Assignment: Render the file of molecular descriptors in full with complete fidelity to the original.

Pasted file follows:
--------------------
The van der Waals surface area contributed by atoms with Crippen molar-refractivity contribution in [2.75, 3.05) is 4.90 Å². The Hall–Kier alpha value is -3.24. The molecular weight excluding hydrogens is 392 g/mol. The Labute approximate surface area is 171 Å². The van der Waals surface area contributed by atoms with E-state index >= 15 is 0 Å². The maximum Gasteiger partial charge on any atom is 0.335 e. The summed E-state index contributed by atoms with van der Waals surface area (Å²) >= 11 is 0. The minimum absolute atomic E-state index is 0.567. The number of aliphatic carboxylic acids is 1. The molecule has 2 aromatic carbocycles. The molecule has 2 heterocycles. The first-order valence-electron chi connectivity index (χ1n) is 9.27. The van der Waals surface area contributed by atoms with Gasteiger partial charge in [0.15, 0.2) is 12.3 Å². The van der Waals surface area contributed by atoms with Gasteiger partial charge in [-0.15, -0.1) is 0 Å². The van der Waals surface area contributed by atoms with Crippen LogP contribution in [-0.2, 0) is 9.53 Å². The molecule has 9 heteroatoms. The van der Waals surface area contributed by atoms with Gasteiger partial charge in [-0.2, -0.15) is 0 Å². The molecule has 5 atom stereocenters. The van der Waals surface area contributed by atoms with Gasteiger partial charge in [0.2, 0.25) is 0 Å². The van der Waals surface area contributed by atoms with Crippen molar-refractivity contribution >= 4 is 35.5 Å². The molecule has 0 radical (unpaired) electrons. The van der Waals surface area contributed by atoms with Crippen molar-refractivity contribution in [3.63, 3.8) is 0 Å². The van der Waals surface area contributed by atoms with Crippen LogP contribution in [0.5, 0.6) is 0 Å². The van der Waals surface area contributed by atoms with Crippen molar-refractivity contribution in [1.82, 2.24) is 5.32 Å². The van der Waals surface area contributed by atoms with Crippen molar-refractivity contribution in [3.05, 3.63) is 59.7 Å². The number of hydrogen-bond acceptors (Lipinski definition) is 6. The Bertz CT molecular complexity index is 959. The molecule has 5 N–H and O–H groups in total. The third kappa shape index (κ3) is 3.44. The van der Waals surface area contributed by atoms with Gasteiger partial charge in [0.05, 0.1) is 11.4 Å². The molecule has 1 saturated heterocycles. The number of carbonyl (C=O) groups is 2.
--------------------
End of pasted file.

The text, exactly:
The van der Waals surface area contributed by atoms with Crippen molar-refractivity contribution in [2.75, 3.05) is 4.90 Å². The Hall–Kier alpha value is -3.24. The molecular weight excluding hydrogens is 392 g/mol. The Labute approximate surface area is 171 Å². The van der Waals surface area contributed by atoms with E-state index >= 15 is 0 Å². The maximum Gasteiger partial charge on any atom is 0.335 e. The summed E-state index contributed by atoms with van der Waals surface area (Å²) >= 11 is 0. The minimum absolute atomic E-state index is 0.567. The number of aliphatic carboxylic acids is 1. The molecule has 2 aromatic carbocycles. The molecule has 2 heterocycles. The first-order valence-electron chi connectivity index (χ1n) is 9.27. The van der Waals surface area contributed by atoms with Gasteiger partial charge in [0.15, 0.2) is 12.3 Å². The van der Waals surface area contributed by atoms with Gasteiger partial charge in [-0.15, -0.1) is 0 Å². The van der Waals surface area contributed by atoms with Crippen LogP contribution in [-0.2, 0) is 9.53 Å². The molecule has 9 heteroatoms. The van der Waals surface area contributed by atoms with Gasteiger partial charge in [-0.2, -0.15) is 0 Å². The molecule has 5 atom stereocenters. The van der Waals surface area contributed by atoms with Gasteiger partial charge in [0.2, 0.25) is 0 Å². The van der Waals surface area contributed by atoms with Crippen molar-refractivity contribution >= 4 is 35.5 Å². The molecule has 0 radical (unpaired) electrons. The van der Waals surface area contributed by atoms with Crippen molar-refractivity contribution in [3.63, 3.8) is 0 Å². The van der Waals surface area contributed by atoms with Crippen LogP contribution in [0.5, 0.6) is 0 Å². The van der Waals surface area contributed by atoms with Crippen molar-refractivity contribution in [1.82, 2.24) is 5.32 Å². The van der Waals surface area contributed by atoms with Crippen molar-refractivity contribution in [3.05, 3.63) is 59.7 Å². The number of hydrogen-bond acceptors (Lipinski definition) is 6. The Bertz CT molecular complexity index is 959. The molecule has 5 N–H and O–H groups in total. The third kappa shape index (κ3) is 3.44. The van der Waals surface area contributed by atoms with Gasteiger partial charge in [0.05, 0.1) is 11.4 Å². The molecule has 1 saturated heterocycles. The number of carbonyl (C=O) groups is 2.